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Meditation In Ink And Color

Hicksville library’s new exhibit looks to the East

East Asian brush painting is a style of art that developed in East Asia, based primarily on Chinese calligraphy. Terry Kimmel has been practicing this art form for decades, and pieces in her gallery range in age from 20 years to just a few weeks old.

Kimmel’s exhibition of paintings using ink and color on rice paper is currently on display at the Hicksville Public Library. About two dozen of her works line the walls of the library’s community room. The paintings of flowers, landscapes, fish and some abstract images will be shown throughout February.

“What’s so unique about this work is that when you’re using ink, it cannot be changed,” said Kimmel. “It’s immediate, it’s spontaneous, it’s direct, and it requires a great deal of concentration. If you’re using oil paint, you can go back to your painting the next day and make changes. You cannot do that with ink paintings.”

The type of brush used for East Asian brush paintings has a wooden, usually bamboo, handle and the brush is made of animal hairs that are very long and taper to a fine point.

“You can use one brush to make an entire painting,” said Kimmel. “The tip of the brush gives you a very fine line, and if you apply more pressure, you have a thicker line. It’s a different way of working.”

“Painting for me is very calming. I can almost say it’s a ‘meditation in ink’ because this way of painting requires so much concentration,” she said. “It is a way of meditating and relaxing.”

Kimmel, who is from Roslyn Estates, has also exhibited her work in group shows at the Manhasset Public Library and in the gallery at the Unitarian Universalist Congregation at Shelter Rock.

“I have some upcoming exhibits,” she said. “Next month, I am going to exhibit smaller works at the Bethpage Public Library. In April, I’m going to exhibit a floral and spring theme at a restaurant.”

Kimmel has had a passion for art since she was very young. After graduating from New York City’s High School of Music and Art, she enrolled into Skidmore College in Saratoga Springs. Kimmel originally majored in Mathematics, but switched to graduate with a Bachelor of Science in Fine Arts.

“I decided to switch my major because after studying art so extensively in high school I wanted to continue,” she said.

And continue she did, teaching painting, art history and art appreciation for almost 20 years at LaGuardia Community College, from which she retired.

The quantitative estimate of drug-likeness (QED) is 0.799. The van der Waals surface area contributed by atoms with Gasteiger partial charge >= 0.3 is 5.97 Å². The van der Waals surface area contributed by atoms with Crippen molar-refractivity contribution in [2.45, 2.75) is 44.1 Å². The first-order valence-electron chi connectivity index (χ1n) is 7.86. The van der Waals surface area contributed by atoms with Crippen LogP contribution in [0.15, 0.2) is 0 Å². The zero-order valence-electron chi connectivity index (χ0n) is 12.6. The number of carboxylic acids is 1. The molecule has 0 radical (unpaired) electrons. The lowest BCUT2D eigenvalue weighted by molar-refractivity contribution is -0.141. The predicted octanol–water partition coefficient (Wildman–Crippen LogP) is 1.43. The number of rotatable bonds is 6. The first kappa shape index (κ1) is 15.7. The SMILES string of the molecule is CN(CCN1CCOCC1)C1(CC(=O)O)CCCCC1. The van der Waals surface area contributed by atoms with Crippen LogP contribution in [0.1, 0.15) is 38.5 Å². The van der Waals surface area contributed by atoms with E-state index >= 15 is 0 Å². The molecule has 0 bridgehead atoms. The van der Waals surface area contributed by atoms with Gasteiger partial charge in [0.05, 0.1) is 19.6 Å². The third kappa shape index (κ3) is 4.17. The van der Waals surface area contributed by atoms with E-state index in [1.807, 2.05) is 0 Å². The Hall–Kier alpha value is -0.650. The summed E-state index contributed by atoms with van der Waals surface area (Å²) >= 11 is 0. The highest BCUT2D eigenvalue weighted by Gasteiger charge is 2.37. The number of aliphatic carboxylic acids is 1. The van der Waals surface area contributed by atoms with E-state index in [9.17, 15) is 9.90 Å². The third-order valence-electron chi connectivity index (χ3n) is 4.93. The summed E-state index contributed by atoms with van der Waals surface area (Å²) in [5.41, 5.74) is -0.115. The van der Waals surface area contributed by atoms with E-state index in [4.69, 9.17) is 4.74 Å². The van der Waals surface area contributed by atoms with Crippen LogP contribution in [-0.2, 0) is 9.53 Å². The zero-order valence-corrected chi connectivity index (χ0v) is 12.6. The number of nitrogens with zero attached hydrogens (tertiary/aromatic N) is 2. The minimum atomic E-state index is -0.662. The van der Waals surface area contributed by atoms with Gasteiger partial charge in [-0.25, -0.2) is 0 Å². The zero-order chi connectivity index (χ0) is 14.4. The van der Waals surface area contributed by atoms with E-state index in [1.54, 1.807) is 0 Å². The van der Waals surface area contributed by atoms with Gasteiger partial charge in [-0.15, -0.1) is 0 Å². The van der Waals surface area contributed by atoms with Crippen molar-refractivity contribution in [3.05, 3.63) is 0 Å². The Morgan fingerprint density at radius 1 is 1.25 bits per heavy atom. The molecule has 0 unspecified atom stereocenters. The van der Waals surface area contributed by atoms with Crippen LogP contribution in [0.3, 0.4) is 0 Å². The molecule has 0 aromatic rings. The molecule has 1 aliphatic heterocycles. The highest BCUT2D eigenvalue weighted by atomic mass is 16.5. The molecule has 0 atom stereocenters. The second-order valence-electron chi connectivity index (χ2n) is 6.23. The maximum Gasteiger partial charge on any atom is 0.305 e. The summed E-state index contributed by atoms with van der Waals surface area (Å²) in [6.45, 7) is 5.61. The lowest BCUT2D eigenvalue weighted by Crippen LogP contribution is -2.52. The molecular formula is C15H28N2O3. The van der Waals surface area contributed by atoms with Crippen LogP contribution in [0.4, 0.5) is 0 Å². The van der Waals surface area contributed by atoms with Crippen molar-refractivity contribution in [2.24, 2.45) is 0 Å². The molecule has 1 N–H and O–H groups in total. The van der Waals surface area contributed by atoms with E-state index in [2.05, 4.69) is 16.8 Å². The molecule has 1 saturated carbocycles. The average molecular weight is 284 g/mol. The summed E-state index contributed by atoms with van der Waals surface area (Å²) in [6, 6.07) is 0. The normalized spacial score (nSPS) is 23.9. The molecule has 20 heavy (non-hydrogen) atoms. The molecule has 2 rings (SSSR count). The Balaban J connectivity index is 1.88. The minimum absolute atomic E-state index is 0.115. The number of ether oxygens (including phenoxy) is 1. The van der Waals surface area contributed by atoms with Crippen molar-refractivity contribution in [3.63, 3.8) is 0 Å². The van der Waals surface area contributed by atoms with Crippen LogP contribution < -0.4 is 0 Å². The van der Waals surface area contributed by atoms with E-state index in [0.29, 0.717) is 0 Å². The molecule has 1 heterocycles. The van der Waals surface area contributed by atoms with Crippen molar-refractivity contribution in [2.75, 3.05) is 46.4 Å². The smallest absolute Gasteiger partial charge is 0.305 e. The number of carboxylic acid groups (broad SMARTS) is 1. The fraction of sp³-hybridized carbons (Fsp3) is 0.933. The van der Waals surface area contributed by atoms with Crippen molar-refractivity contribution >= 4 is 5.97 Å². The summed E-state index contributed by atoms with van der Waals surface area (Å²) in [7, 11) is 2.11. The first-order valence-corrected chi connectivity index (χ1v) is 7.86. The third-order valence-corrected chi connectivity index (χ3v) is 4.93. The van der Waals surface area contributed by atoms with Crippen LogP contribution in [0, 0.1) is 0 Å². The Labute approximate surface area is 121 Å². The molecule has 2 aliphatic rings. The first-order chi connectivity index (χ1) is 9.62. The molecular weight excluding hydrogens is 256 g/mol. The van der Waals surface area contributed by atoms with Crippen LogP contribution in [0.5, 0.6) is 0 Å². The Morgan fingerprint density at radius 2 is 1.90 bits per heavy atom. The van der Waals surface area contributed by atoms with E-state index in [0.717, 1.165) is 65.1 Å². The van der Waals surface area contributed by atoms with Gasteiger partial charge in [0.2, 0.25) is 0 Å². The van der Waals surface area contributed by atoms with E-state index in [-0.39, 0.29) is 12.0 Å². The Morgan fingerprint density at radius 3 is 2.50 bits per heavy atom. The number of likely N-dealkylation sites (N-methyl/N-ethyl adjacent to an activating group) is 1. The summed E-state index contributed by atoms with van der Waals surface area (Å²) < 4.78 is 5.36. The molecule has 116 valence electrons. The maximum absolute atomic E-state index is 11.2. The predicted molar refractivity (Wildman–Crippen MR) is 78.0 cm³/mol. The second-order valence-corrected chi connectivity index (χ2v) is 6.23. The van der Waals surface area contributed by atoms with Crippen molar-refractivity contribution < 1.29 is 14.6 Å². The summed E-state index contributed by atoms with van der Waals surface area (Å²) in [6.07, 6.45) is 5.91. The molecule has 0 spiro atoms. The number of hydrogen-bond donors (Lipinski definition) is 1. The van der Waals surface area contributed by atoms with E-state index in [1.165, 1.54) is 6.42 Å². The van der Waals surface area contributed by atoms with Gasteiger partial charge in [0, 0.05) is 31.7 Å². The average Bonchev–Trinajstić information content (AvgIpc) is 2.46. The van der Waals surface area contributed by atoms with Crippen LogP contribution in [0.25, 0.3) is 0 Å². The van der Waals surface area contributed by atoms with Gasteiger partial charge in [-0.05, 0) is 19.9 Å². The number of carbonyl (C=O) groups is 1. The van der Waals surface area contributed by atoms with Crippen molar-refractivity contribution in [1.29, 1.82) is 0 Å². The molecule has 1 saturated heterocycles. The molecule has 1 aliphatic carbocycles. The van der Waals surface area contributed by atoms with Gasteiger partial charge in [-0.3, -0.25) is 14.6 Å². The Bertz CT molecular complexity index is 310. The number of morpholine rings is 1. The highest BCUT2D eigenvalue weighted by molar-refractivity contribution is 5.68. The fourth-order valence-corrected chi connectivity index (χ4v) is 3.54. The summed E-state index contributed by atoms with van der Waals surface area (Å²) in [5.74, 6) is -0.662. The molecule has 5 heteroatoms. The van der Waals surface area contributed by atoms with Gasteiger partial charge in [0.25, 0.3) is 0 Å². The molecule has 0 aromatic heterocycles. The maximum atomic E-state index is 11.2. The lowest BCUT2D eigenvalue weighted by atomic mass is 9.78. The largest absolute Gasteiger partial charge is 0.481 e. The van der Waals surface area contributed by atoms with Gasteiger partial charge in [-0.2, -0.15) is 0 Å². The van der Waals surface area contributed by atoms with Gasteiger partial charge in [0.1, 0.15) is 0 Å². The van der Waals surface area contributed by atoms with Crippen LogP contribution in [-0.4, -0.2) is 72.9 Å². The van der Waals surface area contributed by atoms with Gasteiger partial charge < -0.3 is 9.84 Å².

When not painting, Kimmel enjoys reading, gardening and walking.

“I enjoy nature, which is another reason why I enjoy East Asian paintings, because the subject is primarily nature,” she said. “It gives me a way of seeing nature and my surroundings differently. It helps me appreciate each day a little bit more.”

News

Levittown Hall in Hicksville comes alive every Thursday night with music, dance, fun and laughter as students are swept away into the world of Latin dance.

Under the instruction of professional teacher Mark James, dance hopefuls learn a trio of Latin dance, including salsa, meringue and what James describes as the biggest craze in Latin dancing today, bachata.

 book shops in Hicksville and around the country will hand out free comics on Oct. 25, to celebrate the second biggest free comic book event of the year—Halloween ComicFest. On Saturday, anyone who goes into a participating comic shop can choose from 19 free comics and participate in fun activities comic shops host for their customers to enjoy, while discovering new types of comics and the treasures found in store.

In Hicksville, both Game Master Games (954 S. Broadway) and Amok Time (108C New South Road) will be taking part in the Halloween ComicFest festivities. Game Master Games just recently started carrying comic books and this will be the store’s first comic book-related event. Coincidently, the event runs in the middle of an in-store gaming convention, and store owner Dave VanderWerf is looking forward to the increased exposure for the store.


Sports

The Hicksville girls volleyball team improved to 7-1 by knocking off Oceanside in three consecutive sets by scores of 25-13, 25-19 and 25-14.

Emily Markakis played terrificly, using a powerful serve to record three aces, seven kills and added nine digs. Nikki Chase added six kills and eight digs. Additionally, Raeann Dong was versatile—recording three aces, seven kills and nine digs.

The Girls Varsity soccer team, in honor of Breast Cancer Awareness Month, wore pink uniforms and pink socks in their game on Oct. 8 against MacArthur whom they defeated 1-0. The girls and boys soccer programs at Hicksville High School are selling pink ribbon car magnets with a soccer ball and HHS on it with the words “Kick Cancer” on the ribbon. All the money raised will go to the Sarah Grace Foundation, which is a local foundation trying to beat pediatric cancer. The players plan to raise $1,000 for this organization

— From Hicksville High School


Calendar

Board of Education Meeting

October 22

Oktoberfest

October 25-26

Pancake Breakfast

October 26



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